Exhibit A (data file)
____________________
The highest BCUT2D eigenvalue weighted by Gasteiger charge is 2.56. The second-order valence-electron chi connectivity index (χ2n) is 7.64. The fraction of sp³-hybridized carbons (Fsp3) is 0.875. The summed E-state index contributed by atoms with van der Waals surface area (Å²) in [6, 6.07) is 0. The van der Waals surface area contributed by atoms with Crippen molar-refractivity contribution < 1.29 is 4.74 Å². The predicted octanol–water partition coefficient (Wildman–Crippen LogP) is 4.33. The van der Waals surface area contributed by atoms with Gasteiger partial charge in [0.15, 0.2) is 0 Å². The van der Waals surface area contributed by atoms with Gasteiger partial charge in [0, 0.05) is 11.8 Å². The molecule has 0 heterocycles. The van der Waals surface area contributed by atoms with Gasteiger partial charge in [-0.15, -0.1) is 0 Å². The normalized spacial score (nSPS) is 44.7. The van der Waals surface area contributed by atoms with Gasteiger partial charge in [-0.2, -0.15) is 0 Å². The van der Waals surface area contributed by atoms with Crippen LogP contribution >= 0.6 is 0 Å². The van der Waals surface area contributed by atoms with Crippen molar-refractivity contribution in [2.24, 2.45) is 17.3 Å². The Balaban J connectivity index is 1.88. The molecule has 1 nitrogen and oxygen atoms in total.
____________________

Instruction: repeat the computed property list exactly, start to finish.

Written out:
The highest BCUT2D eigenvalue weighted by Gasteiger charge is 2.56. The second-order valence-electron chi connectivity index (χ2n) is 7.64. The fraction of sp³-hybridized carbons (Fsp3) is 0.875. The summed E-state index contributed by atoms with van der Waals surface area (Å²) in [6, 6.07) is 0. The van der Waals surface area contributed by atoms with Crippen molar-refractivity contribution < 1.29 is 4.74 Å². The predicted octanol–water partition coefficient (Wildman–Crippen LogP) is 4.33. The van der Waals surface area contributed by atoms with Gasteiger partial charge in [0.15, 0.2) is 0 Å². The van der Waals surface area contributed by atoms with Gasteiger partial charge in [0, 0.05) is 11.8 Å². The molecule has 0 heterocycles. The van der Waals surface area contributed by atoms with Gasteiger partial charge in [-0.15, -0.1) is 0 Å². The normalized spacial score (nSPS) is 44.7. The van der Waals surface area contributed by atoms with Gasteiger partial charge in [-0.2, -0.15) is 0 Å². The van der Waals surface area contributed by atoms with Crippen LogP contribution >= 0.6 is 0 Å². The van der Waals surface area contributed by atoms with Crippen molar-refractivity contribution in [2.24, 2.45) is 17.3 Å². The Balaban J connectivity index is 1.88. The molecule has 1 nitrogen and oxygen atoms in total.